‘War is a futile exercise’
War is not an option in the tense South China Sea.
“All claimant countries in the South China Sea [and others adjacent to it but are not claimants] recognize that war is a futile exercise,” President Benigno Aquino III said on Wednesday.
“Nobody stands to gain and, in fact, the whole world stands to lose if it does amount to war.”
China claims almost all of the South China Sea, home to some of the world’s most important shipping routes, despite conflicting claims from the Philippines, Vietnam, Malaysia, Taiwan and Brunei.
The tension in the South China Sea, with China’s military buildup on the artificial islands in the disputed Spratlys, was the central question posed by Vietnamese journalists to Mr. Aquino at Publish Asia 2016, an annual gathering of the Asian newspaper and news publishing industry.
Nguyen Hoang Nhat of the Vietnam News Agency wanted to know what Mr. Aquino, in the final year of his presidency, would do to push the Association of Southeast Asian Nations (Asean) and China to “act responsibly to maintain peace and stability in the region.”
Philippine ‘master plan’
Vietnamese journalist Phan Thai Cong asked the President what Asean should do in response to China’s “rising muscle in the area” and what role Japan was playing “in the Philippine master plan” on the South China Sea dispute.
Mr. Aquino emphasized that the Philippine Constitution renounced war as an instrument of foreign policy and that the Philippines was not engaged in any arms race.
“We have no illusions of ever trying to match—trying to engage anybody in an arms race or in a military buildup,” Mr. Aquino said, adding that the government will prioritize “butter rather than guns.”
But he said the country “might have to undergo various aspects of our own military capabilities that have never been part of our needs.”
“For instance, we are a natural transit point into the Pacific and we are now studying whether or not we do need a submarine force,” the President said.
The country, which has never before operated submarines and until now relied on US surplus ships, has been ramping up its defense spending in response to China’s military expansion in the region.
“But the bottom line is: This situation does call upon us to devote a lot more resources than previously. Also, it has necessitated us to have this as one of the priority issues that have to be tackled as far as foreign policy is concerned because it does significantly impact our own developmental efforts,” he said.
Mr. Aquino emphasized that, for one, the row was adversely affecting Filipino fisherfolk, who have been barred by Chinese boats from fishing in the disputed reefs.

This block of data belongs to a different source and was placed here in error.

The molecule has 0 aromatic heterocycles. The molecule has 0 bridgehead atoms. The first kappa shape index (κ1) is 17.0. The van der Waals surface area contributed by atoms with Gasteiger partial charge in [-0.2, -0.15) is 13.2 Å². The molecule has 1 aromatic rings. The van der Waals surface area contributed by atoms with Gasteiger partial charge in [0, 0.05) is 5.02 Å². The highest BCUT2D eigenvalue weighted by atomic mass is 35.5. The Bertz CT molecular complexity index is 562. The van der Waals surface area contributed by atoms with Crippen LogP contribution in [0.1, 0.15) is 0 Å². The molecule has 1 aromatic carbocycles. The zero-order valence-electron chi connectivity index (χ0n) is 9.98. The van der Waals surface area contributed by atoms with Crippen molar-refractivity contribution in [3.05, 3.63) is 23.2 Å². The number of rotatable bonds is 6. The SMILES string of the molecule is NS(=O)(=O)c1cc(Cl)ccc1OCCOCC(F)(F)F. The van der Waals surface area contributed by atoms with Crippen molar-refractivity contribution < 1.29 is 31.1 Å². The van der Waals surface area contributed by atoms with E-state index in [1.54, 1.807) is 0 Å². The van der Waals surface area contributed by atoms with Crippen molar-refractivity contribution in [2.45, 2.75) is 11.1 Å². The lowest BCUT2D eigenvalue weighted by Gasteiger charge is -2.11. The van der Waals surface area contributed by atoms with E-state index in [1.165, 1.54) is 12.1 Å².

“Hence, there is that need to finally resolve this matter or, at least, accelerate the process of resolving this matter to the benefit of all parties concerned,” the President said.
He was satisfied that the Philippines’ firm stand on resolving the maritime row through a rules-based approach had gained ground, with more claimant countries “joining” the Philippine position.
“We are glad that our voice has been heard and the voice of others who are similarly situated has been noted and there has been positive movements toward resolving this particular crisis,” the President said.
Mr. Aquino said the South China Sea issue was one that “concerns every country even those who are very far from this particular body of water.”
He noted that South China Sea was an important part of international trade, which is “essential to fostering prosperity for all, which is the main reason for being of every government, which is to improve its people’s lot.”
“The uncertainty breeds instability, instability does not promote prosperity. Therefore, let us resolve with certainty the issues that are before us: Who is entitled to what? And what is each one’s obligations relative to this entitlements?” Mr. Aquino said.
He said this was the reason the Philippines filed an arbitration case against China in the United Nations Permanent Court of Arbitration at The Hague.
The tribunal is expected to hand down a decision in May, shortly before Mr. Aquino steps down from office. But China following a decision favorable to the Philippines is remote.
The President, however, expressed confidence that a resolution of the dispute would “improve all of our relations because there is certainty in how we are supposed to deal with each other.”
“And that it’s no longer a question of whether one possesses more economic might or more military might. But rather, what is it that is embodied in the laws that govern all of us that we should be religiously adhering to? So if that situation is wrought then we manage the crisis. We bring down the tensions and we avert any potential for any conflict,” he said.
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